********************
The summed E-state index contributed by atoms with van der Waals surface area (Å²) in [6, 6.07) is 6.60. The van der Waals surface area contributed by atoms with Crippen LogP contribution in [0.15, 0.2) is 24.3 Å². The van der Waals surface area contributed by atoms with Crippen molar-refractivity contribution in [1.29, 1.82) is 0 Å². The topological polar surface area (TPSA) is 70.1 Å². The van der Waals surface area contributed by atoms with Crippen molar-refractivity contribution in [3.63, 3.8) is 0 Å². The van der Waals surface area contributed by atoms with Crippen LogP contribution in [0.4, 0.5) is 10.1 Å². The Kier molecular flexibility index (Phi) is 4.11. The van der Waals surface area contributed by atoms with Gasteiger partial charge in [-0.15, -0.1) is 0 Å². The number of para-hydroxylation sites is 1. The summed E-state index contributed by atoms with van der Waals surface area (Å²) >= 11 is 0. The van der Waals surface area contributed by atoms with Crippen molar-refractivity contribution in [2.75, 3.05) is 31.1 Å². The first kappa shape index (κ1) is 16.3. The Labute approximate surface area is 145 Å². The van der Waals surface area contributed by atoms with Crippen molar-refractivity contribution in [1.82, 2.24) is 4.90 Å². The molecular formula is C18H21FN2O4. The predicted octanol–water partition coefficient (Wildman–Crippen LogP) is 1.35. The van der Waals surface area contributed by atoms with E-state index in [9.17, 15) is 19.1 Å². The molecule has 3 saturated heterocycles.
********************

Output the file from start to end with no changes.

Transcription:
The summed E-state index contributed by atoms with van der Waals surface area (Å²) in [6, 6.07) is 6.60. The van der Waals surface area contributed by atoms with Crippen LogP contribution in [0.15, 0.2) is 24.3 Å². The van der Waals surface area contributed by atoms with Crippen molar-refractivity contribution in [1.29, 1.82) is 0 Å². The topological polar surface area (TPSA) is 70.1 Å². The van der Waals surface area contributed by atoms with Crippen molar-refractivity contribution in [3.63, 3.8) is 0 Å². The van der Waals surface area contributed by atoms with Crippen LogP contribution in [0.4, 0.5) is 10.1 Å². The Kier molecular flexibility index (Phi) is 4.11. The van der Waals surface area contributed by atoms with Gasteiger partial charge in [-0.15, -0.1) is 0 Å². The number of para-hydroxylation sites is 1. The summed E-state index contributed by atoms with van der Waals surface area (Å²) >= 11 is 0. The van der Waals surface area contributed by atoms with Crippen molar-refractivity contribution in [2.75, 3.05) is 31.1 Å². The first kappa shape index (κ1) is 16.3. The Labute approximate surface area is 145 Å². The van der Waals surface area contributed by atoms with Crippen molar-refractivity contribution in [1.82, 2.24) is 4.90 Å². The molecular formula is C18H21FN2O4. The predicted octanol–water partition coefficient (Wildman–Crippen LogP) is 1.35. The van der Waals surface area contributed by atoms with E-state index in [9.17, 15) is 19.1 Å². The molecule has 3 saturated heterocycles.